Posted on November 9th, 2009 No comments
The Michigan Supreme Court has proposed amendments to MCR 3.932, the rule governing the consent calendar. The proposal gives two alternatives. Alternative A would eliminate the Consent Calendar completely by striking sub-paragraph C. Alternative B would require a prosecutor’s consent to the use of the consent calendar and would prohibit the court from placing a case for an assaultive crime as
defined in the Juvenile Diversion Act on the consent calendar. The proposal is in the comment phase at the moment.
It appears supporters and the detractors have lined up on both sides of the issue. Prosecutors generally are in favor of both options, but would prefer Alternative B. Defense attorneys and judges have lined up against both alternatives.
Naturally, I am against either proposal. The consent calendar, as applied, is very similar to the Holmes Youthful Trainee Act (HYTA). The Holmes Youthful Trainee Act is a diversionary program for defendants between 17 and 21. At the discretion of the judge an offender may be placed on probation for a period of time and if the offender completes probation the case will be dismissed without a conviction. This program has been successful in the adult court.
Similarly, the consent calendar is a type of diversion. A juvenile offender may be placed on the consent calendar at the discretion of the judge. A juvenile on the consent calendar is ordered to probation for a period of time and the case is a removed from the adjudicative process. If the offender completes the probation, the matter is dismissed and it is as if the juvenile was never charged. The records of the matter are kept private and no report or abstract may be made to any other agency. If the juvenile does not complete the probation, he or she may be placed back on the formal calendar and adjudicated for the offense.
Prosecutors are purportedly in favor of these amendments because, as at least one prosecutor put it, “The current court rule completely ignores the rights of the victims. The current consent docket also prevents the victim from having their day in court to redress the wrongs committed against them.” While this is a direct quote from one prosecutor’s comment on the proposal, it accurately summarizes the position of most prosecutors that commented on the proposal. This argument seems disingenuous to me because MCR 3.932(C)(3) clearly allows the victim to be present at the consent conference and I have not seen any evidence of victims being denied the right to speak at these hearings.
The second argument set forth by the prosecutors is that “the consent docket does nothing but send the message to juvenile offenders that there will be no meaningful consequences for criminal wrongdoing.” To this argument, I would simply point out that the purpose of delinquency petitions under the juvenile code is not to punish, but to rehabilitate the juvenile. Currently, Michigan law reflects in part this emphasis. MCR 3.902(B)(1)–(2) state as follows:
The rules must be interpreted and applied in keeping with the philosophy expressed in the Juvenile Code. The court shall ensure that each minor coming within the jurisdiction of the court shall:
(1) receive the care, guidance, and control, preferably in the minor’s own home, that is conducive to the minor’s welfare and the best interests of the public; and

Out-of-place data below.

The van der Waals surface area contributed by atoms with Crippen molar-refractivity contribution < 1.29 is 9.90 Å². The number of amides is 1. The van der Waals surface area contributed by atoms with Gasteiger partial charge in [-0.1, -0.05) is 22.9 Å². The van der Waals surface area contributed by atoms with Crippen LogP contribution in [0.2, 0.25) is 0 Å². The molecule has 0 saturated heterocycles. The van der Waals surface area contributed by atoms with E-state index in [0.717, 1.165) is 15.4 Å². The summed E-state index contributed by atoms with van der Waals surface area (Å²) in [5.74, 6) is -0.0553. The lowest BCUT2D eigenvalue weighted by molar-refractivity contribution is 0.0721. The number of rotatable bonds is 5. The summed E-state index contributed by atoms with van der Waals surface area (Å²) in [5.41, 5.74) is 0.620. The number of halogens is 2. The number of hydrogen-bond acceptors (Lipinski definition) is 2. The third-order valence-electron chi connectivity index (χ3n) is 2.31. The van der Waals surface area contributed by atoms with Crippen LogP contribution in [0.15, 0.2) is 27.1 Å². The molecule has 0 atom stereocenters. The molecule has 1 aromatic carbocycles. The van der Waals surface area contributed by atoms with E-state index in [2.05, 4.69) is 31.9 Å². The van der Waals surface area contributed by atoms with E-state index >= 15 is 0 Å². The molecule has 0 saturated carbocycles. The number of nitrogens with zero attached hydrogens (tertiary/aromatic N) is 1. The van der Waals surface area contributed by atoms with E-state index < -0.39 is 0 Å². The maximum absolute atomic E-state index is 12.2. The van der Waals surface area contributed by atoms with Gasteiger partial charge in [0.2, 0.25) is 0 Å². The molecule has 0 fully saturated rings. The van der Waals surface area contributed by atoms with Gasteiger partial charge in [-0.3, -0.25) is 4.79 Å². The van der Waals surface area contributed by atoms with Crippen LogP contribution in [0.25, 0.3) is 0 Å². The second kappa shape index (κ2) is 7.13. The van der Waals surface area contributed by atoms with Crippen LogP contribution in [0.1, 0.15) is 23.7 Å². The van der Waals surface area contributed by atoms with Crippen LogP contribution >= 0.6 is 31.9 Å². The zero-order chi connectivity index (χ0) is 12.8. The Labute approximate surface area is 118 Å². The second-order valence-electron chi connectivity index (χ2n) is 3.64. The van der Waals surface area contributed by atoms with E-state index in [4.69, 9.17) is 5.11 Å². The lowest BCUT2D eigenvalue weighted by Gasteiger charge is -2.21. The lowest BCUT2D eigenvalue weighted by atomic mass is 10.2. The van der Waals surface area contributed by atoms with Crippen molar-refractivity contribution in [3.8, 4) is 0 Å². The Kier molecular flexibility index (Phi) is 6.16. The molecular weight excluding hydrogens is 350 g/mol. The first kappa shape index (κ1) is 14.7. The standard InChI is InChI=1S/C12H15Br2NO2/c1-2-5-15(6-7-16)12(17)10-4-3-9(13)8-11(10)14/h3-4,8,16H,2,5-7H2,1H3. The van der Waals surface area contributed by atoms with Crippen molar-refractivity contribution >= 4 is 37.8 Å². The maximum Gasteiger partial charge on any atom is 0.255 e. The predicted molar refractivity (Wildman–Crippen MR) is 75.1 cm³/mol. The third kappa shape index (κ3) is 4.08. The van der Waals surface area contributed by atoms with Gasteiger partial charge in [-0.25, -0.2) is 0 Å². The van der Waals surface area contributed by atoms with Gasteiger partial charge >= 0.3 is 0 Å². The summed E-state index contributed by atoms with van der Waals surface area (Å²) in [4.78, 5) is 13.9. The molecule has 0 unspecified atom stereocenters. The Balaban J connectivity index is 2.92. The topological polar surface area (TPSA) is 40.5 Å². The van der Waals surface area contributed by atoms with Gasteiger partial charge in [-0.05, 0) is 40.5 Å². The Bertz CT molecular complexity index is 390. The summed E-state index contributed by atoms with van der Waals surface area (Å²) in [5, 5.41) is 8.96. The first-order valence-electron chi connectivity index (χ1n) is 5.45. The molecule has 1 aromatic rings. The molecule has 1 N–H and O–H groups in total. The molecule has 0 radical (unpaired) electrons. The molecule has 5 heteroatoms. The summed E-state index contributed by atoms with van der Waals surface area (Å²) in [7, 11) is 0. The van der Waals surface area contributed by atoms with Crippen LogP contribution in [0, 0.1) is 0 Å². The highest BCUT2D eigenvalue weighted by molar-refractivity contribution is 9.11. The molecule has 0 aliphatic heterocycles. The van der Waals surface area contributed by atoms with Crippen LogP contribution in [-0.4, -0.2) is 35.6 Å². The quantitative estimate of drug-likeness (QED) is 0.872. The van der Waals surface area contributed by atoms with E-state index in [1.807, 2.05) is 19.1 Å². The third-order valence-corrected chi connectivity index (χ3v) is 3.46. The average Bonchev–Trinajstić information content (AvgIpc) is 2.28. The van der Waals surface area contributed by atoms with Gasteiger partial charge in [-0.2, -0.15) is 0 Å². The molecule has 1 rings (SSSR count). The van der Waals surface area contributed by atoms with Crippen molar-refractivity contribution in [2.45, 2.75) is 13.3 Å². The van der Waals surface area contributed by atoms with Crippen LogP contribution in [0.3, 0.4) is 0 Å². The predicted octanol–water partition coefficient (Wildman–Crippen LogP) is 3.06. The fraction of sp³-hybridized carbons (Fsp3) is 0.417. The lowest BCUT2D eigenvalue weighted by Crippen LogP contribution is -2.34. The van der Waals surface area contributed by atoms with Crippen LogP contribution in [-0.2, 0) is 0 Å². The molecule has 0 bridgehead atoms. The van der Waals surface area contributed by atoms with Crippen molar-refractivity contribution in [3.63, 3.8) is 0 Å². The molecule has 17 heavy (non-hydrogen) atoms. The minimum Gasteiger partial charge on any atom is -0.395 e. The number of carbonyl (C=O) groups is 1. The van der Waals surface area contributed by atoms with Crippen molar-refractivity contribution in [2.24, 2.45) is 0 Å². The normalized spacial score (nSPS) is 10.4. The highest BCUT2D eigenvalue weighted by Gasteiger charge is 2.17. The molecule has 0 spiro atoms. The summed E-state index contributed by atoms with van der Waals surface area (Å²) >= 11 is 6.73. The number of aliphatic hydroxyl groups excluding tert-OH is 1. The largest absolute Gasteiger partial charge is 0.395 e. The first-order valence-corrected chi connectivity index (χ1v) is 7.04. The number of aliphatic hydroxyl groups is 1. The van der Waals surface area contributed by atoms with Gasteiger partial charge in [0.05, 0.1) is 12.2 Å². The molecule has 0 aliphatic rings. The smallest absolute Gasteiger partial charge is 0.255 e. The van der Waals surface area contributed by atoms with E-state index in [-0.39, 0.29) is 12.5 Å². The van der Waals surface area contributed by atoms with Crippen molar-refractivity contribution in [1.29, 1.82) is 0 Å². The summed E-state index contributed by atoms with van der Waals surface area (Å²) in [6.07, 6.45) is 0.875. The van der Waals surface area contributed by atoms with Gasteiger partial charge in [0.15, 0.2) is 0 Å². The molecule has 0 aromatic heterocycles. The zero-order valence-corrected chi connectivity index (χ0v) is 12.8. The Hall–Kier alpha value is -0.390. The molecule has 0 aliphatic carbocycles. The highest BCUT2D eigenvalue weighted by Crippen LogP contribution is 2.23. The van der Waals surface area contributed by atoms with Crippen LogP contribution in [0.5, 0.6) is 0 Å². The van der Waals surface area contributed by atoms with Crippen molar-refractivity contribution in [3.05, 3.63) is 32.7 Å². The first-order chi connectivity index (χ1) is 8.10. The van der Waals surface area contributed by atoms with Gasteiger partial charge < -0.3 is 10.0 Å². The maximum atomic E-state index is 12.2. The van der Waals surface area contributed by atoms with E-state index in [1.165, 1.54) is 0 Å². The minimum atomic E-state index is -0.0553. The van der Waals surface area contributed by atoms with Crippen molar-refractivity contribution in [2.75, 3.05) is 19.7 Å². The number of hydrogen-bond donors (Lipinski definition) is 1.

(2) when removed from parental control, be placed in care as nearly as possible equivalent to the care that the minor’s parents should have given the minor.”
MCL 712A.1(3) contains similar language. I think the prosecutors have either missed the mark or they are not telling the real reason they are pushing for this proposal. If I had to guess, I would think the prosecutors are not happy with juveniles facing sex offenses being placed on the consent calendar to avoid the requirements of the sex offender registry. Perhaps it was easier to simply do away with the consent calendar than to ask the legislature amend the Sex Offender Registry Act to include children placed on the consent calendar.
On the flip side of the debate, defense attorneys and judges wish to keep the consent calendar because it provides sentencing flexibility and recognizes that juveniles are less culpable for their actions than adults.
I am opposed to the proposal for three simple reasons:
1) Just as HYTA has been successful for many young adult offenders, I have seen the consent calendar successfully used as a tool to straighten out some kids that were starting on a bad path.
2) If a juvenile does not straighten out and complete the consent calendar probation requirements, they can be placed back on the formal calendar and adjudicated. Thus, there is no downside to the consent calendar: either the juvenile is rehabilitated on consent or he or she is adjudicated and you try stronger measures.
3) Judges of the family division are elected by the people to make dispositional decisions with respect to juvenile offenders. Taking one of those tools away from them or putting judges at the mercy of prosecutors creates unnecessary barriers to the rehabilitation of minors. Further, it seems like a violation of the separation of powers to give the prosecutor a trump card over the judge by requiring the prosecutor’s consent to place a juvenile on the consent calendar.
You can follow the progress of this amendment here: Michigan Supreme Court Proposed Court Rule Amendments